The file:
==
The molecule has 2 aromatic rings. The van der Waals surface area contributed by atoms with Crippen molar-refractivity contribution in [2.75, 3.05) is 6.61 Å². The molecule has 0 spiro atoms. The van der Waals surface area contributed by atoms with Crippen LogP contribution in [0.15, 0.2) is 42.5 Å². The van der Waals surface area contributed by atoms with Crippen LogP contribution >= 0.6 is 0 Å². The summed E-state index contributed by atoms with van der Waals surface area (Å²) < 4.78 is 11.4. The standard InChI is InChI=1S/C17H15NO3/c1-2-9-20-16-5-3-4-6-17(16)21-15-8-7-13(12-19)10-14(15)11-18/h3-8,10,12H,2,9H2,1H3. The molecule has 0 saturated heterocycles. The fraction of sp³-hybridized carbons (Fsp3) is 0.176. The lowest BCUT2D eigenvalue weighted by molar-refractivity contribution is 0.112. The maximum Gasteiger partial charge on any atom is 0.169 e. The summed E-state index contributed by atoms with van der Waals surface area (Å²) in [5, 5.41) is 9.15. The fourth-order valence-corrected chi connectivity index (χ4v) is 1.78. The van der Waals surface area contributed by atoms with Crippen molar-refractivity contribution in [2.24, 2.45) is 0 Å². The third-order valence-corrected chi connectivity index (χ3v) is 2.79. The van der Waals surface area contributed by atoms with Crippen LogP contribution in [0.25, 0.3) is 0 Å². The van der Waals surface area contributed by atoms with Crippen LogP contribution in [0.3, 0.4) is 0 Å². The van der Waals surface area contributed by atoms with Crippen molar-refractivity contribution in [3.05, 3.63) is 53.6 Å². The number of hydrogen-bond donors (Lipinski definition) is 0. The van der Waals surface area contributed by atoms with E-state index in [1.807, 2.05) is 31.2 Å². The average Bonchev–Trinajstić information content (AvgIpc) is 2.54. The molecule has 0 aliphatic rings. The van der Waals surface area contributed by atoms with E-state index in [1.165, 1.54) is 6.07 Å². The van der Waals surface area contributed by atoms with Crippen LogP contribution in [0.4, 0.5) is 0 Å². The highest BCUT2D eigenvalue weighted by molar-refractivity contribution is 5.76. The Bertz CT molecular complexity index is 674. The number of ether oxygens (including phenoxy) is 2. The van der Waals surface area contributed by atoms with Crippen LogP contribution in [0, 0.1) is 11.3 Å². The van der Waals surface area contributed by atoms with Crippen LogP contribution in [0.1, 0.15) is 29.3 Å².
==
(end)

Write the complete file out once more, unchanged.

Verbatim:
The molecule has 2 aromatic rings. The van der Waals surface area contributed by atoms with Crippen molar-refractivity contribution in [2.75, 3.05) is 6.61 Å². The molecule has 0 spiro atoms. The van der Waals surface area contributed by atoms with Crippen LogP contribution in [0.15, 0.2) is 42.5 Å². The van der Waals surface area contributed by atoms with Crippen LogP contribution >= 0.6 is 0 Å². The summed E-state index contributed by atoms with van der Waals surface area (Å²) < 4.78 is 11.4. The standard InChI is InChI=1S/C17H15NO3/c1-2-9-20-16-5-3-4-6-17(16)21-15-8-7-13(12-19)10-14(15)11-18/h3-8,10,12H,2,9H2,1H3. The molecule has 0 saturated heterocycles. The fraction of sp³-hybridized carbons (Fsp3) is 0.176. The lowest BCUT2D eigenvalue weighted by molar-refractivity contribution is 0.112. The maximum Gasteiger partial charge on any atom is 0.169 e. The summed E-state index contributed by atoms with van der Waals surface area (Å²) in [5, 5.41) is 9.15. The fourth-order valence-corrected chi connectivity index (χ4v) is 1.78. The van der Waals surface area contributed by atoms with Crippen molar-refractivity contribution in [2.24, 2.45) is 0 Å². The third-order valence-corrected chi connectivity index (χ3v) is 2.79. The van der Waals surface area contributed by atoms with Crippen LogP contribution in [0.25, 0.3) is 0 Å². The van der Waals surface area contributed by atoms with Crippen LogP contribution in [0.3, 0.4) is 0 Å². The van der Waals surface area contributed by atoms with Crippen molar-refractivity contribution in [3.05, 3.63) is 53.6 Å². The number of hydrogen-bond donors (Lipinski definition) is 0. The van der Waals surface area contributed by atoms with E-state index in [1.807, 2.05) is 31.2 Å². The average Bonchev–Trinajstić information content (AvgIpc) is 2.54. The molecule has 0 aliphatic rings. The van der Waals surface area contributed by atoms with E-state index in [1.165, 1.54) is 6.07 Å². The van der Waals surface area contributed by atoms with Crippen LogP contribution in [0.4, 0.5) is 0 Å². The highest BCUT2D eigenvalue weighted by molar-refractivity contribution is 5.76. The Bertz CT molecular complexity index is 674. The number of ether oxygens (including phenoxy) is 2. The van der Waals surface area contributed by atoms with Crippen LogP contribution in [0, 0.1) is 11.3 Å². The van der Waals surface area contributed by atoms with Crippen LogP contribution in [0.1, 0.15) is 29.3 Å².